Bureaucratic Organization

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Comment, SEPT/OCT 2014
Francis Fukuyama

The problems with American politics today stem from the basic design of U.S. political institutions, exacerbated by increasingly hostile polarization. Unfortunately, absent some sort of major external shock, the decay is likely to continue for the foreseeable future.

Snapshot,
Deborah M. Lehr and Leigh Wedell

In early June, Chinese president Xi Jinping deployed eight SWAT-like inspection teams across China to ensure that local officials were meeting his new environmental targets. The teams submitted a 1,000-page report with a simple conclusion: local leaders, looking out for their own financial interests, were consistently ignoring directives from Beijing.

Snapshot,
Michael E. O'Hanlon

Hillary Clinton has had a solid tenure as secretary of state. There have been plenty of accomplishments and no major failures, but nor has there been any world-historical Clinton Doctrine. More than anything else, her continued effort to create one might just lead her to the Oval Office.

Essay, Nov/Dec 2012
Linda Robinson

With the rise of endless irregular wars playing out in the shadows, special operations have never been more important to U.S. national security. But policymakers and commanders focus too much on dramatic raids and high-tech drone strikes. They need to pay more attention to an even more important task these forces take on: training foreign troops.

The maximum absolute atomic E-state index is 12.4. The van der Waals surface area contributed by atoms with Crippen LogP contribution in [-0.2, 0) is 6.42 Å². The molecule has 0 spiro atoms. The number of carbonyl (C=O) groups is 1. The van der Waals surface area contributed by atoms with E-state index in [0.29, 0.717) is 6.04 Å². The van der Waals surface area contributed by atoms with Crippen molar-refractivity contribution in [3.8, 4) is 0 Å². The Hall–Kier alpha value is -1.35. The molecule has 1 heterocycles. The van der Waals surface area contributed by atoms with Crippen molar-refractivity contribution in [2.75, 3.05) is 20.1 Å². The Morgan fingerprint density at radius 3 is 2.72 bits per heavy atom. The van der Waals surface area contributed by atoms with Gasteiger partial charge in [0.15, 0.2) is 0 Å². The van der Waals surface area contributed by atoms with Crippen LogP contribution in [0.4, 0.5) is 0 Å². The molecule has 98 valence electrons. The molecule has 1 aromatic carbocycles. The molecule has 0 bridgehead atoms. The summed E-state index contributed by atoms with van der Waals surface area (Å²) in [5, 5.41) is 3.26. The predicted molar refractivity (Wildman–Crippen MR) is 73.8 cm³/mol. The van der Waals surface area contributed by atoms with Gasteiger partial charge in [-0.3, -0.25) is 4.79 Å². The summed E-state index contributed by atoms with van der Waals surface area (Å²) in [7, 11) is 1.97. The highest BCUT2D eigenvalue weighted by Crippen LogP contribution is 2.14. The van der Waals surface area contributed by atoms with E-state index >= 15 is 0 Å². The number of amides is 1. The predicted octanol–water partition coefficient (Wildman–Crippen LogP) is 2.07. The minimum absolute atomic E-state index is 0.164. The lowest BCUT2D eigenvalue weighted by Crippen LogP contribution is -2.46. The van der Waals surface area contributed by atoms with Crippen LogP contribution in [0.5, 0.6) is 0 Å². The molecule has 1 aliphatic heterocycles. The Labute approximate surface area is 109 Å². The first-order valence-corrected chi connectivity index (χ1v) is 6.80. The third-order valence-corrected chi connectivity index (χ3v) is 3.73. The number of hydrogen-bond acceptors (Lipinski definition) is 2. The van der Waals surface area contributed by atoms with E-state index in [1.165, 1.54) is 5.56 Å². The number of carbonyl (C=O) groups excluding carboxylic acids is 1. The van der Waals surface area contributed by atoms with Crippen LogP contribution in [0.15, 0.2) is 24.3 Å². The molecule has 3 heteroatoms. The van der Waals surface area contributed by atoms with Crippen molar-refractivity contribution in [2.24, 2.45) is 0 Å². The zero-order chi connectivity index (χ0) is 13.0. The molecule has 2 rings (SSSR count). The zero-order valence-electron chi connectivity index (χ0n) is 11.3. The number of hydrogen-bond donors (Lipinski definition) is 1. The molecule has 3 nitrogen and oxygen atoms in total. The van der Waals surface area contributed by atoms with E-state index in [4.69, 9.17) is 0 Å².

Snapshot,
Jennifer Sims

Since the Pentagon has an unparalleled global reach and specializes in logistics, and the CIA has deep ties with target countries, it makes sense to gain economies of scale through combined and complementary intelligence operations.

Essay, Nov/Dec 2011
Joseph M. Parent and Paul K. MacDonald

The United States can no longer afford a world-spanning foreign policy. Retrenchment -- cutting military spending, redefining foreign priorities, and shifting more of the defense burden to allies -- is the only sensible course. Luckily, that does not have to spell instability abroad. History shows that pausing to recharge national batteries can renew a dominant power’s international legitimacy.

Snapshot,
Kenneth Michael Absher, Michael C. Desch, and Roman Popadiuk

The President's Intelligence Advisory Board is often criticized as a do-nothing panel. But it might be just the tool Obama needs to fix the U.S. intelligence community.

Postscript,
I. M. Destler

The Obama administration has promised to revamp the National Security Council, but so far it has not delivered.

Essay, Jan/Feb 2009
Ivo H. Daalder and I. M. Destler

One of the most important figures in Obama’s administration will be his national security adviser. An examination of past advisers shows how to get the job right—or wrong.

Essay, Jan/Feb 2009
J. Anthony Holmes

If it hopes to achieve its foreign policy agenda, the Obama administration will need to undo the damage to the Foreign Service wrought by the Bush administration.

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